CHRIS KENNY: But does Victoria have, let's put price to the side for now, because we all want lower prices and we'll see what can be delivered over the next year or two, but does Victoria have enough generation? Do they have enough electricity supply to get through the coming summer?

ANGUS TAYLOR: There's a real risk. They don't have enough supply to be sure that they can get through the summer. That's the point. So there are real risks in Victoria and when we saw the closure of Hazelwood and we're seeing real pressures on other coal-fired generators in Victoria because of just an absolute flood of intermittent renewables without balancing dispatchable power ' power which is there when you flick the switch, you know it's going to be there on demand - without that balance in the system, you've got very serious risks in Victoria this summer. I tell you, Chris, Victoria only has itself to blame for putting itself in this position, because the cocktail of policies they have put together is truly diabolical and they need to deal with this fast. Get rid of the moratorium on gas.

CHRIS KENNY: After South Australia had their state-wide blackout and was caught disastrously short, reliant on Victoria, the state government there spent $500 million doing, among other things, buying a whole raft of diesel generators to backup their supplies. They've been needed a couple of times, now I understand they have now sold that to renewable energy company. I mean, they're still there ready to back up when South Australia runs light on for energy, which is handy. It looks a bit ugly and a bit slipshod, but at least it's there. Does Victoria need something like that? Does Victoria have any investment going into dispensable power at the moment, or is it all only going into intermittent renewables?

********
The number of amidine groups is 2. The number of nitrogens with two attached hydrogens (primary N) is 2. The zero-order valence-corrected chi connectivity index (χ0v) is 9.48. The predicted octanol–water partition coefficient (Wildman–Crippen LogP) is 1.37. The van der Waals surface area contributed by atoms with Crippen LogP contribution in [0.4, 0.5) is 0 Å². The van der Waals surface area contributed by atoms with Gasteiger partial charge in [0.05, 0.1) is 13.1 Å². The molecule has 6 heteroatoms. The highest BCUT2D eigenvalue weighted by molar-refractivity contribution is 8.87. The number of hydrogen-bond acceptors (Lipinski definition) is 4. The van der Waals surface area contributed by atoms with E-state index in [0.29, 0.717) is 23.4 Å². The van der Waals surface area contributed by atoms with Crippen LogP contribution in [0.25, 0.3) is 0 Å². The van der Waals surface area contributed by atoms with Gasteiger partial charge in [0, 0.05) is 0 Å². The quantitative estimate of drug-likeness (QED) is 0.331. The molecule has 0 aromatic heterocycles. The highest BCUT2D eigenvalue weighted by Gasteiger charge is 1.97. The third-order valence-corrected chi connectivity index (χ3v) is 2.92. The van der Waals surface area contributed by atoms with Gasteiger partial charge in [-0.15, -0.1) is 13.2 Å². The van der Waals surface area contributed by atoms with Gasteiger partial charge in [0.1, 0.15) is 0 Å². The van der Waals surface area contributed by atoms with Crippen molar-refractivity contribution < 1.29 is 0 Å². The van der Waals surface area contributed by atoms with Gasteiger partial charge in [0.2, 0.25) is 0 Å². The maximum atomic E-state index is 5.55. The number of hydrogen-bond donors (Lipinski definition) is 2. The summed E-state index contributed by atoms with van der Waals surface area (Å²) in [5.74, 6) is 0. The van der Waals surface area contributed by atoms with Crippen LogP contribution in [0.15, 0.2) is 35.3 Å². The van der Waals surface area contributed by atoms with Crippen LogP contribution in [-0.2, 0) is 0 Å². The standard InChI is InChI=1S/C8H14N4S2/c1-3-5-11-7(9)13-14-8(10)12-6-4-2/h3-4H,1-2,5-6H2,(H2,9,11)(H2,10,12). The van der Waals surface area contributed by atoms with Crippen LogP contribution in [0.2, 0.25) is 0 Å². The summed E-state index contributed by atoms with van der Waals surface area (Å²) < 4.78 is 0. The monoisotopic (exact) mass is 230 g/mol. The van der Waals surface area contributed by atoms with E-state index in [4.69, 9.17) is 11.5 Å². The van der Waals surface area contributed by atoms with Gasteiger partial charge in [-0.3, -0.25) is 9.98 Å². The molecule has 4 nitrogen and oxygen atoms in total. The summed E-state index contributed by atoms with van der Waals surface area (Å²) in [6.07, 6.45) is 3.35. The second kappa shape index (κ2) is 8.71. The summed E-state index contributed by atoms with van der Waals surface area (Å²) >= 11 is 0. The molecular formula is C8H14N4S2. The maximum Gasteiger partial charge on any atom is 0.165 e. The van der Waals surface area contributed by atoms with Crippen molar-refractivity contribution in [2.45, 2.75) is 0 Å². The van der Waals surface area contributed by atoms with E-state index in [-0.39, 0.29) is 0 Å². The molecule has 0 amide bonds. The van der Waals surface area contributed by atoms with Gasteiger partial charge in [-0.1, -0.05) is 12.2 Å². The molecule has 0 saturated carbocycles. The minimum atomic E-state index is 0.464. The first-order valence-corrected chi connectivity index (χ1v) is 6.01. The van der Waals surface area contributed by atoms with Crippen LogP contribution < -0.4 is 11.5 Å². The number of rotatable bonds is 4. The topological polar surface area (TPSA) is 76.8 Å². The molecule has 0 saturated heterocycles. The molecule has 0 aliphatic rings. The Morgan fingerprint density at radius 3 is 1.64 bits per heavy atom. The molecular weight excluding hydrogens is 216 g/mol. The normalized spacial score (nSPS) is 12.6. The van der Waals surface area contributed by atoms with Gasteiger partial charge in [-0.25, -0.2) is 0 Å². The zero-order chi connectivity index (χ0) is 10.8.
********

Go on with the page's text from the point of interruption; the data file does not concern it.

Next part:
ANGUS TAYLOR: Yeah, their only plan is for thousands and thousands of megawatts of new intermittent renewables. That's their plan, Chris, and this is very dangerous.

CHRIS KENNY: But as the National Energy Minister, you can't sit back and look at- and let that happen, right? Because you know the state could be disastrously caught short. They have to have gas or diesel backup, or else they're reliant on what? They're hoping that New South Wales has got spare capacity.

ANGUS TAYLOR: We have a federal system. In the Constitution we don't have powers over energy, there is only so much we can do. We can work with collaborative states. We're working with South Australia to address their problems and we're making progress. Yes, it's true that we need longer term solutions beyond just the short term solutions in South Australia. But we've got a good government there, we're collaborating with very strongly. We're working with the New South Wales Government to deal with some of its challenges. We're working with the Tasmanian Government on opportunities there. We'll work with collaborative state governments, but what we've got in Victoria is a government that is determined to undermine its grid, to undermine reliability, put upward pressure on prices. There comes a point where we simply can't accept any accountability for the outcomes in a market, and that's where we sit in Victoria right now, sadly, Chris. We saw 200,000 consumers lose their power last summer in Victoria. So it's not as though we're not seeing the more than early signs, the real warning about what's happening in the Victorian grid. I think it is going to be real pressures this summer.

CHRIS KENNY: Angus Taylor thanks for joining us.

ANGUS TAYLOR: Thank you.